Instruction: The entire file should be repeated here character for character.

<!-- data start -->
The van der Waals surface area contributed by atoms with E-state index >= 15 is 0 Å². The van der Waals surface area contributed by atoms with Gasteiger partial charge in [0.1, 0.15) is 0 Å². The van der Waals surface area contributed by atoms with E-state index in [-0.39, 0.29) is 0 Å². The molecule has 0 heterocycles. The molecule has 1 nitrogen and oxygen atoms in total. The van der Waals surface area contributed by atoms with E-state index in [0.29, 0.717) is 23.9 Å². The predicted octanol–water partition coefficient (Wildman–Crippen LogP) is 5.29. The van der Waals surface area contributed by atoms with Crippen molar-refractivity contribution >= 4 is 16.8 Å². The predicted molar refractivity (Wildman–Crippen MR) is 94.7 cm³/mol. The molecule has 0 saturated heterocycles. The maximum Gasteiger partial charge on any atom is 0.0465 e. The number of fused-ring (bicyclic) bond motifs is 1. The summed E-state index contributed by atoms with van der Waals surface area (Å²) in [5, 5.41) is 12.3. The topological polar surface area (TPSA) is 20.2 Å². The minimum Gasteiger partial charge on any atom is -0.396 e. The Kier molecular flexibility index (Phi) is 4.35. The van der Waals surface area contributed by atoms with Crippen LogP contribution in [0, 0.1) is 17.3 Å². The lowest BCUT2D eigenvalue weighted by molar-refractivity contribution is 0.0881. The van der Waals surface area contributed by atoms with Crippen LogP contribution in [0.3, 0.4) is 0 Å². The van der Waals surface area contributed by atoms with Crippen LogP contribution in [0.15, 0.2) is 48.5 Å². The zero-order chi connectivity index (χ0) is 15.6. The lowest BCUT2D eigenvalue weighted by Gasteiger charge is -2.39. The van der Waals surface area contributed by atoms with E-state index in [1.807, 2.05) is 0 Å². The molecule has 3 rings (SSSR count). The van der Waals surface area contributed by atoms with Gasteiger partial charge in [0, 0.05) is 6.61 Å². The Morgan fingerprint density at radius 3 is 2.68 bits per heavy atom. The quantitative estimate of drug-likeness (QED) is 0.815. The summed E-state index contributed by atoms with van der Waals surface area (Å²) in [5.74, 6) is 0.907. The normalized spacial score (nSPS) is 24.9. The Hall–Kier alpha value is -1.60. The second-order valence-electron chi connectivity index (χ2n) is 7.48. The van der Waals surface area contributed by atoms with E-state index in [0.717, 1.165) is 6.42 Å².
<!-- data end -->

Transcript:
The van der Waals surface area contributed by atoms with E-state index >= 15 is 0 Å². The van der Waals surface area contributed by atoms with Gasteiger partial charge in [0.1, 0.15) is 0 Å². The van der Waals surface area contributed by atoms with E-state index in [-0.39, 0.29) is 0 Å². The molecule has 0 heterocycles. The molecule has 1 nitrogen and oxygen atoms in total. The van der Waals surface area contributed by atoms with E-state index in [0.29, 0.717) is 23.9 Å². The predicted octanol–water partition coefficient (Wildman–Crippen LogP) is 5.29. The van der Waals surface area contributed by atoms with Crippen molar-refractivity contribution >= 4 is 16.8 Å². The predicted molar refractivity (Wildman–Crippen MR) is 94.7 cm³/mol. The molecule has 0 saturated heterocycles. The maximum Gasteiger partial charge on any atom is 0.0465 e. The number of fused-ring (bicyclic) bond motifs is 1. The summed E-state index contributed by atoms with van der Waals surface area (Å²) in [5, 5.41) is 12.3. The topological polar surface area (TPSA) is 20.2 Å². The minimum Gasteiger partial charge on any atom is -0.396 e. The Kier molecular flexibility index (Phi) is 4.35. The van der Waals surface area contributed by atoms with Crippen LogP contribution in [0, 0.1) is 17.3 Å². The lowest BCUT2D eigenvalue weighted by molar-refractivity contribution is 0.0881. The van der Waals surface area contributed by atoms with Crippen LogP contribution in [0.3, 0.4) is 0 Å². The van der Waals surface area contributed by atoms with Crippen LogP contribution in [0.15, 0.2) is 48.5 Å². The zero-order chi connectivity index (χ0) is 15.6. The lowest BCUT2D eigenvalue weighted by Gasteiger charge is -2.39. The van der Waals surface area contributed by atoms with E-state index in [1.807, 2.05) is 0 Å². The molecule has 3 rings (SSSR count). The van der Waals surface area contributed by atoms with Gasteiger partial charge in [0, 0.05) is 6.61 Å². The Morgan fingerprint density at radius 3 is 2.68 bits per heavy atom. The quantitative estimate of drug-likeness (QED) is 0.815. The summed E-state index contributed by atoms with van der Waals surface area (Å²) in [5.74, 6) is 0.907. The normalized spacial score (nSPS) is 24.9. The Hall–Kier alpha value is -1.60. The second-order valence-electron chi connectivity index (χ2n) is 7.48. The van der Waals surface area contributed by atoms with E-state index in [0.717, 1.165) is 6.42 Å².